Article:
If you dislike your relatives (the parents, not the children), you can go a bit more grim.  DC1 loved the Gruffalo, but it creeps me out.  Laura Vanderkam’s kid thinks that I Want My Hat Back is great, but my DC2 certainly does not need permission to use violence against people who take hir stuff (as that is already hir natural inclination).

Beginning readers may enjoy Step Into Reading Step 1 books.  Hot Dog was a favorite of DC1.    Cat Traps was another.  There are a whole bunch of these.

If the kids are wunderkinds, 3 is a good time to start The Magic Treehouse.  But this series is of chapter books, and most kids aren’t reading, much less reading third grade level.  We do have a post on what books a three year old who is reading chapter books would enjoy, but that’s probably not what you’re looking for.  The Magic School Bus is another fun series for the more advanced reader.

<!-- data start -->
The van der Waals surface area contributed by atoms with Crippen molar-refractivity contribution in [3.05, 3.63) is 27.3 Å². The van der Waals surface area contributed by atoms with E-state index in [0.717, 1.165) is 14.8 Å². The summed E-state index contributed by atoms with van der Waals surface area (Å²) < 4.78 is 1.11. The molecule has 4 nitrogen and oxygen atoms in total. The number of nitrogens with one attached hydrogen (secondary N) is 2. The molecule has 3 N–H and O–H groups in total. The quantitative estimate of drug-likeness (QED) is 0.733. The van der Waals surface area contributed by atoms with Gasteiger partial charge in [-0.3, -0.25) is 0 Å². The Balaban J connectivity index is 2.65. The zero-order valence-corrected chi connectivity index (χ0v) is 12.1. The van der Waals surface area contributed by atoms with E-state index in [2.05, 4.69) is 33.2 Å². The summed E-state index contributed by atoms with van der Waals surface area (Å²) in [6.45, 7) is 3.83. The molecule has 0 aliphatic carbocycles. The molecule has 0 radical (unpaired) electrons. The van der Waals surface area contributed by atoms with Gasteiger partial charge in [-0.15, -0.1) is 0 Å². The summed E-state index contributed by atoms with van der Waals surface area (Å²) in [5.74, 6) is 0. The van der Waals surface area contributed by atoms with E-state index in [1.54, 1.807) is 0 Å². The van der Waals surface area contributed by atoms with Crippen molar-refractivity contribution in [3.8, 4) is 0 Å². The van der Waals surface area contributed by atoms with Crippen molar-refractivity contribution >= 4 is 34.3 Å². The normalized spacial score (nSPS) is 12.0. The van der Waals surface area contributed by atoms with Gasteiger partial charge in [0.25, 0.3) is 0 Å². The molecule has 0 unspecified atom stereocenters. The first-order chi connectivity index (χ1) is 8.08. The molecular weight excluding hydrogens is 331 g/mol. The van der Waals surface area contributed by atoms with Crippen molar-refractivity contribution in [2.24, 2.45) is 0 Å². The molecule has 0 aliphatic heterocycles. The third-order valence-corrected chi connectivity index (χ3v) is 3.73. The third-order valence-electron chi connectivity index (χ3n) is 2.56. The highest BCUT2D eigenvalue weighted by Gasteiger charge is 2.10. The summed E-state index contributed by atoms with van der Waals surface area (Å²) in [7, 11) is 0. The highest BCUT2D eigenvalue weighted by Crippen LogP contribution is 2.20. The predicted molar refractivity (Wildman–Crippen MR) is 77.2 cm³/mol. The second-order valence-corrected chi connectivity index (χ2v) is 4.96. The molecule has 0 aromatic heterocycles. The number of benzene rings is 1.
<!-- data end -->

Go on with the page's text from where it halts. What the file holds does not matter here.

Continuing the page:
You may be thinking of chapter books that parents can read to their children at this age.  The Wizard of Oz is a good one.  Mrs. Piggle-Wiggle another good one.  Frog and Toad is another good one (who doesn’t love Arnold Lobel?)

What recommendations do you have for CPP?

The art of learning not to take things seriously: A deliberately controversial post

First a disclaimer:  We are totally AP parents.  If that infant cries, we pick hir up immediately.  We’re also not heartless– if a student’s grandma dies, ze can take time off and turn in assignments late.  And so on.  This post is not about big deals, but about moderating moderate upsets.  End disclaimer.

Sometimes kids get heart-broken over things that really aren’t that big a deal.  Falling down (but not damaging anything).  Dropping a candy (when they have more that haven’t fallen).  Another kid accidentally pushing them (again with no injury).  And so on, with age appropriate examples.